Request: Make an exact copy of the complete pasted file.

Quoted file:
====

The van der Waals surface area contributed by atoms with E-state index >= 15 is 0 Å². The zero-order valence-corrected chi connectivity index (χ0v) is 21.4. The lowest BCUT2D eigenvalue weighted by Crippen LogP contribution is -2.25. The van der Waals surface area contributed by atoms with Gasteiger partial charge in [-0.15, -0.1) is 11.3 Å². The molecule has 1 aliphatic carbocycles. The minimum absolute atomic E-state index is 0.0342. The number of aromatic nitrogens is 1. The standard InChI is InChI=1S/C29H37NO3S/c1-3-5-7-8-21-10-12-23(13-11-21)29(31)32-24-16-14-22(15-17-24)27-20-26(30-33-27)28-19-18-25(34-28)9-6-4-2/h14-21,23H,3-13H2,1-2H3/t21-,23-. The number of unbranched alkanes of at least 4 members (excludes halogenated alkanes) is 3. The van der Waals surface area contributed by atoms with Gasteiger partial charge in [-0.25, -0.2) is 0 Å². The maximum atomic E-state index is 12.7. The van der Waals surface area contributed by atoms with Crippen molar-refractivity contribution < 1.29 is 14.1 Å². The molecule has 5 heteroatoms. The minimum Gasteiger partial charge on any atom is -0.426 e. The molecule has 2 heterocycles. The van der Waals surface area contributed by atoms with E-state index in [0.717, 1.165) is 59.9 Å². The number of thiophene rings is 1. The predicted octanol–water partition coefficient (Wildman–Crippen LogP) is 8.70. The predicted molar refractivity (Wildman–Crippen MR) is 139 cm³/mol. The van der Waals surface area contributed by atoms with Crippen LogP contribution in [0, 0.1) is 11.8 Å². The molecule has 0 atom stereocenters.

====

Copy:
The van der Waals surface area contributed by atoms with E-state index >= 15 is 0 Å². The zero-order valence-corrected chi connectivity index (χ0v) is 21.4. The lowest BCUT2D eigenvalue weighted by Crippen LogP contribution is -2.25. The van der Waals surface area contributed by atoms with Gasteiger partial charge in [-0.15, -0.1) is 11.3 Å². The molecule has 1 aliphatic carbocycles. The minimum absolute atomic E-state index is 0.0342. The number of aromatic nitrogens is 1. The standard InChI is InChI=1S/C29H37NO3S/c1-3-5-7-8-21-10-12-23(13-11-21)29(31)32-24-16-14-22(15-17-24)27-20-26(30-33-27)28-19-18-25(34-28)9-6-4-2/h14-21,23H,3-13H2,1-2H3/t21-,23-. The number of unbranched alkanes of at least 4 members (excludes halogenated alkanes) is 3. The van der Waals surface area contributed by atoms with Gasteiger partial charge in [-0.25, -0.2) is 0 Å². The maximum atomic E-state index is 12.7. The van der Waals surface area contributed by atoms with Crippen molar-refractivity contribution < 1.29 is 14.1 Å². The molecule has 5 heteroatoms. The minimum Gasteiger partial charge on any atom is -0.426 e. The molecule has 2 heterocycles. The van der Waals surface area contributed by atoms with E-state index in [0.717, 1.165) is 59.9 Å². The number of thiophene rings is 1. The predicted octanol–water partition coefficient (Wildman–Crippen LogP) is 8.70. The predicted molar refractivity (Wildman–Crippen MR) is 139 cm³/mol. The van der Waals surface area contributed by atoms with Crippen LogP contribution in [0, 0.1) is 11.8 Å². The molecule has 0 atom stereocenters.